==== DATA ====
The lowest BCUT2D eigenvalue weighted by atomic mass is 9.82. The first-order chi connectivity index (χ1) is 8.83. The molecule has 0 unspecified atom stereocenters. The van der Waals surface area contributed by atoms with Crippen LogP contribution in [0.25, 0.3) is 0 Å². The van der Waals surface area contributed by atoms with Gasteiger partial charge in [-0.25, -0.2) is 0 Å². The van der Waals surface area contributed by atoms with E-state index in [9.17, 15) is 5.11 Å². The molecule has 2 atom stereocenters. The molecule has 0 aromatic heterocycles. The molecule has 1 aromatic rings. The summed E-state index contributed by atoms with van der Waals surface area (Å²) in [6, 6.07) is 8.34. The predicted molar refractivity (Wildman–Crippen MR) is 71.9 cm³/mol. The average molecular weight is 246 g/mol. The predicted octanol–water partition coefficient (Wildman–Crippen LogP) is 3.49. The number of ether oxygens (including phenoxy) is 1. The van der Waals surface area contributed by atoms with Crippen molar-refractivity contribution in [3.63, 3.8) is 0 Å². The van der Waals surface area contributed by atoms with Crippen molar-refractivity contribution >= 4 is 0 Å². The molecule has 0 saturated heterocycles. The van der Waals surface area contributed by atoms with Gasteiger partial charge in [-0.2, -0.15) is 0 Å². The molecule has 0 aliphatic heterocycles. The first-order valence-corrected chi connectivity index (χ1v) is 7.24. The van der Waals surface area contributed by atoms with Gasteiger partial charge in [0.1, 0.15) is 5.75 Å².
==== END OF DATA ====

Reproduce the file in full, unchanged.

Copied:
The lowest BCUT2D eigenvalue weighted by atomic mass is 9.82. The first-order chi connectivity index (χ1) is 8.83. The molecule has 0 unspecified atom stereocenters. The van der Waals surface area contributed by atoms with Crippen LogP contribution in [0.25, 0.3) is 0 Å². The van der Waals surface area contributed by atoms with Gasteiger partial charge in [-0.25, -0.2) is 0 Å². The van der Waals surface area contributed by atoms with E-state index in [9.17, 15) is 5.11 Å². The molecule has 2 atom stereocenters. The molecule has 0 aromatic heterocycles. The molecule has 1 aromatic rings. The summed E-state index contributed by atoms with van der Waals surface area (Å²) in [6, 6.07) is 8.34. The predicted molar refractivity (Wildman–Crippen MR) is 71.9 cm³/mol. The average molecular weight is 246 g/mol. The predicted octanol–water partition coefficient (Wildman–Crippen LogP) is 3.49. The number of ether oxygens (including phenoxy) is 1. The van der Waals surface area contributed by atoms with Crippen molar-refractivity contribution in [3.63, 3.8) is 0 Å². The van der Waals surface area contributed by atoms with Crippen molar-refractivity contribution >= 4 is 0 Å². The molecule has 0 saturated heterocycles. The van der Waals surface area contributed by atoms with Gasteiger partial charge in [-0.2, -0.15) is 0 Å². The molecule has 0 aliphatic heterocycles. The first-order valence-corrected chi connectivity index (χ1v) is 7.24. The van der Waals surface area contributed by atoms with Gasteiger partial charge in [0.1, 0.15) is 5.75 Å².